IF HPR was like the airplane hobby

Obtain a copy of
Model Airplane News, October 2005
Read the cover about a new starter plane set, P51 nitro mustang that takes
the pilot from L0, L1 and L2 in one ARF setup ready to go.
Next turn the covers for realistic simulators with graphics, turn the page for it’s competition graphic simulator ad.
Next see an ad for a Scale IMAA fly in qualified ARF plane.
Next two pages, low cost, electric ARF models to fly inside or your backyard.
Next pages, high cost watches for people with lots of money.
Next page, the executive editor, a woman, tells us how great the new P51 ARF kit is for the hobby.
Next page, an ad for a scale P47 ARF model.
Next page, a reader letter on how great it is Model Airplane News (MAN) still shows us articles on scratch built planes, so he, a guy that flys ARFs , has something to think about building when he can.
Next two pages, competition ARFs and scales ARFs for sale.
Next pages, tips and tricks and HUGE honkin Engines for sale.
Five more pages and then , four pages of small size COX arfs.
Then after four more pages, a three page ad spread on low cost high quality JR radios for $100
THEN, and article on EXTREAME FLIGHT, and Level 3 planes and contests.
Some L3 airplanes are ARFs.
Then more pages of editorial and great articles.
Humm.. lets keep reading these magazines and hope the rocketry hobby can learn from them about how to offer entry products to HPR.
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As a rocketeer who is an AMA member and flys RC planes as well, I'll agree - Model Airplane News is a class publication.
But the number of folks who are involved in RC worldwide dwarf the entire hobby rocket crowd - model, mid and high power rocketry combined. This huge number of participants makes economies of scale possible, and naturally allows for more companies which offer more and more varied products (waiting on that Hangar 9 giant scale P-47 ARF, myself)
With the relatively recent introduction of good quality ARFs and excellent simulators, it's never been easier to get into RC flying - but it isn't hard to get into rockets either, and you don't have to learn piloting skills:)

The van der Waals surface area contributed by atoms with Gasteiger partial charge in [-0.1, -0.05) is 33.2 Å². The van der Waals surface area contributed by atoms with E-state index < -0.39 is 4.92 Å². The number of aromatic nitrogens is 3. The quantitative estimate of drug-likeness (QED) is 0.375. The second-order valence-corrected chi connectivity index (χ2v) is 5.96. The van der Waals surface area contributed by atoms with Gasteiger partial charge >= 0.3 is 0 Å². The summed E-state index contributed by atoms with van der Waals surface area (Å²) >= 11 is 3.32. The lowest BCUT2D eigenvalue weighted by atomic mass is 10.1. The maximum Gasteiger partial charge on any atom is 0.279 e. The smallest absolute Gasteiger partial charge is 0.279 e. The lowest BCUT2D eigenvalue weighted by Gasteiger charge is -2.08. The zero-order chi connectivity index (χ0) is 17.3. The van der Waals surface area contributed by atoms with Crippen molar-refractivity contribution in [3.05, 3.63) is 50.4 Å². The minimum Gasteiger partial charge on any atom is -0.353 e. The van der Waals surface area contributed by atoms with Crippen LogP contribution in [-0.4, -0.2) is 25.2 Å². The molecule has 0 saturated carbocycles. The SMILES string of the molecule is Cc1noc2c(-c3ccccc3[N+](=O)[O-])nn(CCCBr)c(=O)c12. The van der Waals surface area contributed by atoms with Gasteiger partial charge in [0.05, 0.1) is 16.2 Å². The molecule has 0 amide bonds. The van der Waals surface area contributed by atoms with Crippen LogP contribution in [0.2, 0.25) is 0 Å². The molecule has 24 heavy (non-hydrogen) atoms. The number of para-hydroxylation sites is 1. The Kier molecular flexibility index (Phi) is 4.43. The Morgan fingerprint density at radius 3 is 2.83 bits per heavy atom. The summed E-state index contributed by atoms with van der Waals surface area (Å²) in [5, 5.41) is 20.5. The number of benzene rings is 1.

Despite the fact that hobby rocketry will never approach RC in size and is a peanut by comparison, there are currently scads of rocketry vendors with innovative, affordable and diverse product lines - enough good stuff to keep any rocketeer plenty busy in the shop and flying high at the field!
Jerry O
www.vahpr.com

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Hi Jerry, glad to meet another fellow R/C pilot.

Some items that don't keep them busy in any shop but flying high at the fields are about what we need right now.
And ways to get motors to them and hobby stores without encumbrances.
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TRA is untrainable.
--
Jerry Irvine, Box 1242, Claremont, California 91711 USA
Opinion, the whole thing. <mail to: snipped-for-privacy@gte.net>
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Jerry Irvine wrote:

jerry, What does your bone headed, idiotic statement above, have to do with anything in Almax's post?
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ARF's are a good tool to get people flying airplanes and are a good way to replace a busted up machine. I do not think it really translates well into rockets however. I fly model sailplanes. This means that I will fly ONE plane for hours at a time (unfortunately not one launch) half of the summer The skill is more in the flying than the prep. The thermals are always in different places and the fun is in keeping the plane up until you want to land it. I have several sailplanes that I fly that I did not build, but rather enjoy flying anyway. I have an Aerotech HV Arcas that I bought, completed, from a flyer getting out of the hobby. If I did not build the motor and enjoy the challenge of tweaking the delay for the flight, I would probably have flown it once and just put it away. I had no "connection" to it. I've flown it enough now that I consider it mine, but remember sometimes that I did not build it and lose a little enthusiasm for a bit.
There are a lot of airplane guys that frown on flying ARF's. Some contests used to stipulate that you built the plane you fly. On the other hand, there are a significant number of guys that will never build another airplane again. ARF may be cool for the rocket starter kits, but would you really enjoy a K powered rocket if you just wrote a check, opened a box and stuffed a motor in it?
There are interesting contrast in the two different hobbies, especially when you talk about the model sailplanes. (I will probably build a boost glider some time soon just because its a good 'tweener)
Airplane, servos, battery, receiver - expensive. Successful flight - nearly free. Model to mid-powered Rocket - cheap to moderate expensive. Successful flight - $3 to $20. Sailplane flight - 2 minutes to 2 hours. Rocket flight - 30 seconds to 5 minutes.
--
Tom Koszuta
Western New York Sailplane and Electric Flyers
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I thought you were lamenting that there were too many ads... :-)
Eldred
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I'll probably take up model airplanes because I cant do model rocketry (except bottle rockets which gets BORING after a while!) now I could build a model rocket and stuff a bottle into it but thats no fun if you only get to fly it once...
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